5 Lesson Outline continued 7. The is used to measure long distances in the solar system. 8. One astronomical unit (AU) is the average distance from Earth to the. C. The Motion of the Planets 1. One way an object in the solar system moves is by orbiting, or, around another object. 2. The amount of time it takes an object to revolve once around the Sun is its. 3. Objects in the solar system also spin, or. 4. The time it takes an object to rotate once is its. 5. The shape of a planet s orbit is a(n), which is a stretched-out circle. a. The Sun is at one of the of the ellipse, so the distance between a planet and the Sun changes as the planet moves. b. A planet moves when it is closer to the Sun than when it is farther away. The Solar System 11

6 MiniLab LESSON 1: 20 minutes How can you model an elliptical orbit? In this lab you will explore how the locations of the foci affect the shape of an ellipse. Procedure 1. Read and complete a lab safety form. 2. Place a sheet of paper on a corkboard. Insert two push pins 8 cm apart in the center of the paper. 3. Use scissors to cut a 24-cm piece of string. Tie the ends of the string together. 5. Measure the maximum width and length of the ellipse. Record the data in the table below. 6. Move one of the push pins so that the pins are 5 cm apart. Repeat steps 4 and Place the loop of string around the pins. Use a pencil to draw an ellipse as shown in your textbook. Data and Observations Eclipse String Width Length 8 cm 5 cm Analyze and Conclude 1. Compare and contrast the two ellipses. 2. Key Concept How are the shapes of the ellipses you drew similar to the orbits of the inner and outer planets? 12 The Solar System

7 Content Practice A LESSON 1 Earth inner planets Jupiter Mars Mercury Neptune outer planets Saturn Sun Uranus Venus Directions: Label this diagram by writing the correct term from the word bank on each line. The Solar System 13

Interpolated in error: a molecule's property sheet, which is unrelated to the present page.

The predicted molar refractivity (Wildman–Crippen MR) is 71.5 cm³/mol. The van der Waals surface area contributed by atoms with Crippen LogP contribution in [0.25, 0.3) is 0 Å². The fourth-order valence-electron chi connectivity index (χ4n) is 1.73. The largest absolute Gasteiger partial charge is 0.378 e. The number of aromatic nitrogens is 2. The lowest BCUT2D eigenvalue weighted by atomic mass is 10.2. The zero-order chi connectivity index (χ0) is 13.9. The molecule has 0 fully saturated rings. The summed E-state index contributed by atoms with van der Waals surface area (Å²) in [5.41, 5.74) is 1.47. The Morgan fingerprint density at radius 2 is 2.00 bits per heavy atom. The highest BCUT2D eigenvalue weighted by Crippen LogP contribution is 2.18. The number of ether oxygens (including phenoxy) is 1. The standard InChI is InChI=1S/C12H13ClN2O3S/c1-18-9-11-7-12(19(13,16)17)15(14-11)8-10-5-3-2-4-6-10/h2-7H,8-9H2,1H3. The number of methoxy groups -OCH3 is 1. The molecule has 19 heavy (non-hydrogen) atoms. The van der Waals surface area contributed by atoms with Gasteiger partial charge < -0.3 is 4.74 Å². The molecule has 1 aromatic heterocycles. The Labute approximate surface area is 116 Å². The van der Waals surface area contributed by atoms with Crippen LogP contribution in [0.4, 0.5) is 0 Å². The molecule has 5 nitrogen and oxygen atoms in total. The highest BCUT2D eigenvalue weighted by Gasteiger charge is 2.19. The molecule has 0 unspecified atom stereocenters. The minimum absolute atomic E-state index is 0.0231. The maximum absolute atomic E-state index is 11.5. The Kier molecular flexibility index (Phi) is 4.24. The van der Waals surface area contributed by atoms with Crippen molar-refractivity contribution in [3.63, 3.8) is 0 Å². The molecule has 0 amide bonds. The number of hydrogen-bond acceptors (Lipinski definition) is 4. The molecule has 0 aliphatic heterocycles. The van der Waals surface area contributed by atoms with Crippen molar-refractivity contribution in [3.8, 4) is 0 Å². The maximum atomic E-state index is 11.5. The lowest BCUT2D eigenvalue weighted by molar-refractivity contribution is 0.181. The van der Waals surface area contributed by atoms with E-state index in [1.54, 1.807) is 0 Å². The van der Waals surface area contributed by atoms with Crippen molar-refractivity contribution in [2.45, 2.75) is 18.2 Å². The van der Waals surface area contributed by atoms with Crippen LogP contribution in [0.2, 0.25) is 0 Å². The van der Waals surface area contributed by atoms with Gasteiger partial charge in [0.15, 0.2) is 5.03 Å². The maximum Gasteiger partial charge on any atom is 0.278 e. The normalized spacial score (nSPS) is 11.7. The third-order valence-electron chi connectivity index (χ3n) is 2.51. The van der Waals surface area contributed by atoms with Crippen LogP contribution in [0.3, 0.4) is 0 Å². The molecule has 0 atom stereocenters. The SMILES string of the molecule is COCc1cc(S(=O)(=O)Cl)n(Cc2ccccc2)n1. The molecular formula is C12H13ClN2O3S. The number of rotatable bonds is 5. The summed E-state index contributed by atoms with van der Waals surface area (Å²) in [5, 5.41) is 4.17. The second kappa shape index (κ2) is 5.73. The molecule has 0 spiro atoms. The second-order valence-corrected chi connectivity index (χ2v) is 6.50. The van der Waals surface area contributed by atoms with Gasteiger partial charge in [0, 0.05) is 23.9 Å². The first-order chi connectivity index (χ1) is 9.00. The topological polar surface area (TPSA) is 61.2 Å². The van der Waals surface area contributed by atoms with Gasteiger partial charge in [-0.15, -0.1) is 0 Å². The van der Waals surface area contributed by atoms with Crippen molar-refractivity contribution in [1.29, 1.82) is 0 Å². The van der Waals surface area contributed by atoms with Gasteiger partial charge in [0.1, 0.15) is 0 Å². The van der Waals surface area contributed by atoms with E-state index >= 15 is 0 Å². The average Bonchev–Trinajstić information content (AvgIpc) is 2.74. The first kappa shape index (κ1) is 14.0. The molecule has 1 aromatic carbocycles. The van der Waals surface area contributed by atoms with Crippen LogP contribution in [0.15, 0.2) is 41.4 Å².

8 Content Practice B LESSON 1 Directions: On each line, write the term from the word bank that correctly completes each sentence. Some terms may be used more than once or not at all. astronomical closer comet elliptical energy farther faster foci focus gas giants gravitational inner outer planet revolve rotate slower solar system stars Sun The night sky offers a fascinating view into space. Most of the specks of light in the night sky are (1.). They exist far beyond our (2.). The largest object in our solar system is the (3.), which produces an enormous amount of (4.). The Sun also applies a(n) (5.) pull on the planets. When you look into the night sky, you might see light reflected off a(n) (6.), such as Venus. Objects in space (7.) around the Sun along a stretched-out circle called a(n) (8.) orbit. Planets also (9.), or spin. There are four (10.) planets that are made up mostly of solid rocky materials. These objects are spherical and have a mass larger than the total mass of all other objects whose orbits are nearby. There also are four (11.) planets made of gases, including helium and hydrogen. These four planets are sometimes termed (12.). Distance in space is measured in (13.) units. A planet s speed changes as it orbits the Sun. A planet that is close to the Sun moves (14.) than a planet that is far from the Sun. Also, planets that are (15.) from the Sun have longer periods of revolution than planets that are closer to the Sun. The shape of a planet s orbit is determined by two (16.) points. These (17.) are equal distances from the center of the ellipse. 14 The Solar System